Jesus said a few things and headed down the ladder. I was among the first to go down, Lina ahead of me. As I fought the wet, awkward rope ladder for the reward of staying on it, I intensely studied the cliff face and didn’t look down. Hopping across the channel was difficult only because everything was wet. Reaching the bottom you alighted upon another slick rock that did not want you there.
The two people ahead were already putting the rope crossing to the test, while Lina and I made it to the boulder. Just behind us, a women slipped while transferring from ladder to wet rock and plunged into the river. Without thinking, I slide into the current and grabbed her by the life vest and pulled her back. One less victim to mourn.
We crossed with little fanfare, although exhausted when crawling up the sandy beach. Other people were swimming and milling about, oblivious to the dangers we had faced and the fact we had just survived a journey to the center of the Earth (well, at least underground through a tunnel carved out by a river).
Alex was waiting on the river bank, and after a short debrief, he affirmed his decision to stay behind. Probably wise, as he would have made excellent crab bait.
We hiked back to the main lodge, and finding nothing of note happening, we drove to a nearby restaurant on the main road.
After devouring a healthy-sized repast of bandeja paisa, we made it to our cabin and got comfortable (me with a hammock) for the evening.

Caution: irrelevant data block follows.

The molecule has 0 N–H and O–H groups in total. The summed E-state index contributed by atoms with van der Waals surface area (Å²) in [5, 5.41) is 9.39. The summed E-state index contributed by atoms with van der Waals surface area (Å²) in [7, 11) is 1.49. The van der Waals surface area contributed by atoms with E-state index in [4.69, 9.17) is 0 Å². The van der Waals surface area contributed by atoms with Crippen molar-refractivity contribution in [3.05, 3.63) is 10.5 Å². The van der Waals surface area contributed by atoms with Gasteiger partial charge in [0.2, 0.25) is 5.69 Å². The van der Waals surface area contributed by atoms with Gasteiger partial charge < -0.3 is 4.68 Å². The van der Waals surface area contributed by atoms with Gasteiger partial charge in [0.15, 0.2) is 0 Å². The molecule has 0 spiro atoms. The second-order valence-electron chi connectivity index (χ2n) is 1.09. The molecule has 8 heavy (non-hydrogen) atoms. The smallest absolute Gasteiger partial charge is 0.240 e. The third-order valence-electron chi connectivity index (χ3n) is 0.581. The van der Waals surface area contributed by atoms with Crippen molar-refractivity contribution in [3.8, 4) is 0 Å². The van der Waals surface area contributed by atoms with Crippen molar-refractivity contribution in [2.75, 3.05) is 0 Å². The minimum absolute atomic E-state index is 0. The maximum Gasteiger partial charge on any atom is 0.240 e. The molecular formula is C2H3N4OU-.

Pablo Escobar’s resort and dinosaur park (Hacienda Nápoles)
As the cave walls echoed splashing water, a deep unease set in. This river was getting faster and deeper. Our frenzied flashlight beams bounced off the slick stalagmites and stalactites, barely penetrating the oily darkness. Suddenly, terrifying shrieks from above drowned out any thought of retreat. Our guide stopped, turned to us to yell unintelligibly in Spanish, and then leaped backwards into the darkness.
We departed Medellin, Colombia early for a 3-1/2 hour drive to the Rio Claro nature preserve. Located along the Rio Claro (or Clear River), the Reserva Natural Cañon del Rio Claro El ReFugio is designed for the adventure set to play. Whether its river rafting, caving, swimming or something else, they have your poison.
Our plan was to spend two days to relax and partake in water activities. After checking in to our mini-cottages by the pool, we went to explore the options at the main lodge a few kilometers away.
It was afternoon and the only activity left for the day was caving. Sounds like fun. We met our guide at the main lodge and introduced ourselves to the 10 or so other brave souls.
Armed with waterproof flashlights, helmets, life jackets and stuff to get wet in, we hiked upriver for 20 minutes to a crossing point. I use this term lightly. The standard practice, contingent on nature’s mood, is for the guide to swim across the river with a rope and tie it off on the opposite side. Hand over hand, we would then pull ourselves across the river, fighting the clawing current. Yet nature’s mood was to weep the previous few days. The river was swollen and perilously swift with the dirty run-off of too many tears. The river did not live up to its name today.
Our guide (let’s call him ‘Jesus’) waded out to a large protruding rock, then leapt from his perch, rope in hand. He swam with determination to the far shore. The river pulled and dragged him downstream. Only a few strokes from the tie-off point, he let go of the rope. The river was too wide. The rope would not reach. He swam back across.